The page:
Abstract

http://ssrn.com/abstract=1908733
 
 

Footnotes (160)



 


 



'All His Sexless Patients': Persons with Mental Disabilities and the Competence to Have Sex


Michael L. Perlin


New York Law School

April 12, 2011

NYLS Legal Studies Research Paper No. 11/12 #26

Abstract:     
Few questions of competency are as befuddling or as controversial as the question of a person’s competency to consent to sexual relations. Any consideration of this question necessarily implicates issues of law and clinical assessment, and analyses of this question are usually conflated with discussions of politics, social mores, and “morality.” This inquiry is further complicated by the fact that there is no unitary definition of “competence” in the law in general.

To seek to formulate even a tentative answer to this question, it is necessary to examine overlapping areas of civil and criminal law, including:
• definitions of “statutory rape,” including

o the use of dyadic “blanket” statutory categories of exclusion based on age,

o the use of indeterminate (both statutory and caselaw-derived) categories of exclusion based on mental status

• the right of persons with mental disability to engage in consensual sexual relations in:

o outpatient facilities,

o halfway houses,

o group homes

o civil hospitals,

o forensic facilities, and

• the resolution of liability issues arising from tort suits alleging incompetence to consent (most frequently arising in cases in which the plaintiff alleges that an inebriated state robbed him or her of the power to consent).

Case examples illustrate critical issues involved in determining competency to consent to sexual relations in individuals involved in both criminal and civil matters including those diagnosed with intellectual disabilities. Specific emphasis is placed on utilizing assessment strategies that correctly identify cognitive, neuropsychological and psychiatric disorders that could influence competency.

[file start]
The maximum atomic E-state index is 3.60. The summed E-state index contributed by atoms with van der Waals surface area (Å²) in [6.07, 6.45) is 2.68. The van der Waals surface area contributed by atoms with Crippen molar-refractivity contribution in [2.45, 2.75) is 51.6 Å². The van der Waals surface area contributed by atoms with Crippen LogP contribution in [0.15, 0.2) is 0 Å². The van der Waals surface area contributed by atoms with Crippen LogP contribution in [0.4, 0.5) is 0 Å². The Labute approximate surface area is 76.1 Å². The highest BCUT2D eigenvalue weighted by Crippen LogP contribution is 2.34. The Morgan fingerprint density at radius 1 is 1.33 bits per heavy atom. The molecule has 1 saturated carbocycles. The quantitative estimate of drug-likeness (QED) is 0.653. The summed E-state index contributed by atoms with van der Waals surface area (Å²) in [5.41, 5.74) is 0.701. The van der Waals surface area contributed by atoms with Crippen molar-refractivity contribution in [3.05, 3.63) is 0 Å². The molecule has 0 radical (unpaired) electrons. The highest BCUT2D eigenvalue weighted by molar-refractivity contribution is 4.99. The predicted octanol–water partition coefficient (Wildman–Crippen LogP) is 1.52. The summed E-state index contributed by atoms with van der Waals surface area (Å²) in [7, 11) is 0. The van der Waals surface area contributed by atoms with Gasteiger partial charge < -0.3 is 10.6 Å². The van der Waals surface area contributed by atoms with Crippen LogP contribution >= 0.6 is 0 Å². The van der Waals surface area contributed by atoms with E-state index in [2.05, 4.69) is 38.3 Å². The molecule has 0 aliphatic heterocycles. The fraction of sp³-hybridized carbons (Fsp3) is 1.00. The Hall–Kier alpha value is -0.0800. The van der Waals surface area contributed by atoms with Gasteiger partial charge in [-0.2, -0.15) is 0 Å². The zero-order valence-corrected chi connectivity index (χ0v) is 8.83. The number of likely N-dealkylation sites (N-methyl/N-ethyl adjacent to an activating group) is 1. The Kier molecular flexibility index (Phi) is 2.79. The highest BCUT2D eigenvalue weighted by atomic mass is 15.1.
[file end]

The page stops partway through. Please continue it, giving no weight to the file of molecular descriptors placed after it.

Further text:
This presentation considers these questions, seeks to identify the factors that must be considered in determining “sexual competence,” learns why this is such an underdiscussed area of discourse in the legal and behavioral communities, and assesses whether it is good law, mental health and/or policy to attempt to craft a unitary standard in this area of social behavior.

Number of Pages in PDF File: 56

Keywords: mental disability law, criminal law, criminal procedure, law and sexuality, institutional rights, competence

working papers series





Download This Paper

Date posted: August 12, 2011  

Suggested Citation

Perlin, Michael L., 'All His Sexless Patients': Persons with Mental Disabilities and the Competence to Have Sex (April 12, 2011). NYLS Legal Studies Research Paper No. 11/12 #26. Available at SSRN: http://ssrn.com/abstract=1908733 or http://dx.doi.org/10.2139/ssrn.1908733

Contact Information

Michael L. Perlin (Contact Author)
New York Law School ( email )
185 West Broadway
New York, NY 10013
United States
212-431-2183 (Phone)
HOME PAGE: http://www.nyls.edu/bios/perlin.html
Feedback to SSRN


Paper statistics
Abstract Views: 638
Downloads: 111
Download Rank: 116,234
Footnotes:  160

© 2014 Social Science Electronic Publishing, Inc. All Rights Reserved.  FAQ   Terms of Use   Privacy Policy   Copyright   Contact Us
This page was processed by apollo2 in 0.344 seconds